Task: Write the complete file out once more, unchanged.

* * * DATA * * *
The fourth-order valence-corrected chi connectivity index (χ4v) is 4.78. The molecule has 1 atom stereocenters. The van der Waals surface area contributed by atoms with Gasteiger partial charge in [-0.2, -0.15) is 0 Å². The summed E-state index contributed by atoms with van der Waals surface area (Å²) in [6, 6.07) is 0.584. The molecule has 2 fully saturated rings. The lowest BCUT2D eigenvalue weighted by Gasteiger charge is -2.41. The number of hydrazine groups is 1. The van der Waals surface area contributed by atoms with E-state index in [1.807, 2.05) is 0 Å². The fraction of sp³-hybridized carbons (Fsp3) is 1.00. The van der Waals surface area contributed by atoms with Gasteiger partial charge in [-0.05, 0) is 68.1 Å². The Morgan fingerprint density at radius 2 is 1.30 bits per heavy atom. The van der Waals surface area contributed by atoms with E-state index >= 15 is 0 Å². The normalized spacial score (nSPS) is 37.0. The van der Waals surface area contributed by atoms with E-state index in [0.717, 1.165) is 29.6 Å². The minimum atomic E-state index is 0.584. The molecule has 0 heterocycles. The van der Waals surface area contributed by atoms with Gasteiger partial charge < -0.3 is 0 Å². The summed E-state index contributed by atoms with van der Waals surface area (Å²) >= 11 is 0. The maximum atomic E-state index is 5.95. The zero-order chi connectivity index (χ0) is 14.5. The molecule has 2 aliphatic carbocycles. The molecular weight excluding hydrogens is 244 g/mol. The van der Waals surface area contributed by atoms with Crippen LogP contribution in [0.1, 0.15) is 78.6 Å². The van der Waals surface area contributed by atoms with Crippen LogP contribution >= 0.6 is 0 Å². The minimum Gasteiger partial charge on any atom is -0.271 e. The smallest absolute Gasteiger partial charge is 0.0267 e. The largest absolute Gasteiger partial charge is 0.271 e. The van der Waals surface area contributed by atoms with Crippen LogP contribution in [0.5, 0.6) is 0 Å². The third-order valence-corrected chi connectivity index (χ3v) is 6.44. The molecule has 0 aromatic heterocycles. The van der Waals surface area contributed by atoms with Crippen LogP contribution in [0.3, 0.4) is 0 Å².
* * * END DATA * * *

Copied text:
The fourth-order valence-corrected chi connectivity index (χ4v) is 4.78. The molecule has 1 atom stereocenters. The van der Waals surface area contributed by atoms with Gasteiger partial charge in [-0.2, -0.15) is 0 Å². The summed E-state index contributed by atoms with van der Waals surface area (Å²) in [6, 6.07) is 0.584. The molecule has 2 fully saturated rings. The lowest BCUT2D eigenvalue weighted by Gasteiger charge is -2.41. The number of hydrazine groups is 1. The van der Waals surface area contributed by atoms with E-state index in [1.807, 2.05) is 0 Å². The fraction of sp³-hybridized carbons (Fsp3) is 1.00. The van der Waals surface area contributed by atoms with Gasteiger partial charge in [-0.05, 0) is 68.1 Å². The Morgan fingerprint density at radius 2 is 1.30 bits per heavy atom. The van der Waals surface area contributed by atoms with E-state index >= 15 is 0 Å². The normalized spacial score (nSPS) is 37.0. The van der Waals surface area contributed by atoms with E-state index in [0.717, 1.165) is 29.6 Å². The minimum atomic E-state index is 0.584. The molecule has 0 heterocycles. The van der Waals surface area contributed by atoms with Gasteiger partial charge < -0.3 is 0 Å². The summed E-state index contributed by atoms with van der Waals surface area (Å²) >= 11 is 0. The maximum atomic E-state index is 5.95. The zero-order chi connectivity index (χ0) is 14.5. The molecule has 2 aliphatic carbocycles. The molecular weight excluding hydrogens is 244 g/mol. The van der Waals surface area contributed by atoms with Crippen LogP contribution in [0.1, 0.15) is 78.6 Å². The van der Waals surface area contributed by atoms with Crippen LogP contribution >= 0.6 is 0 Å². The minimum Gasteiger partial charge on any atom is -0.271 e. The smallest absolute Gasteiger partial charge is 0.0267 e. The largest absolute Gasteiger partial charge is 0.271 e. The van der Waals surface area contributed by atoms with Crippen LogP contribution in [0.5, 0.6) is 0 Å². The third-order valence-corrected chi connectivity index (χ3v) is 6.44. The molecule has 0 aromatic heterocycles. The van der Waals surface area contributed by atoms with Crippen LogP contribution in [0.3, 0.4) is 0 Å².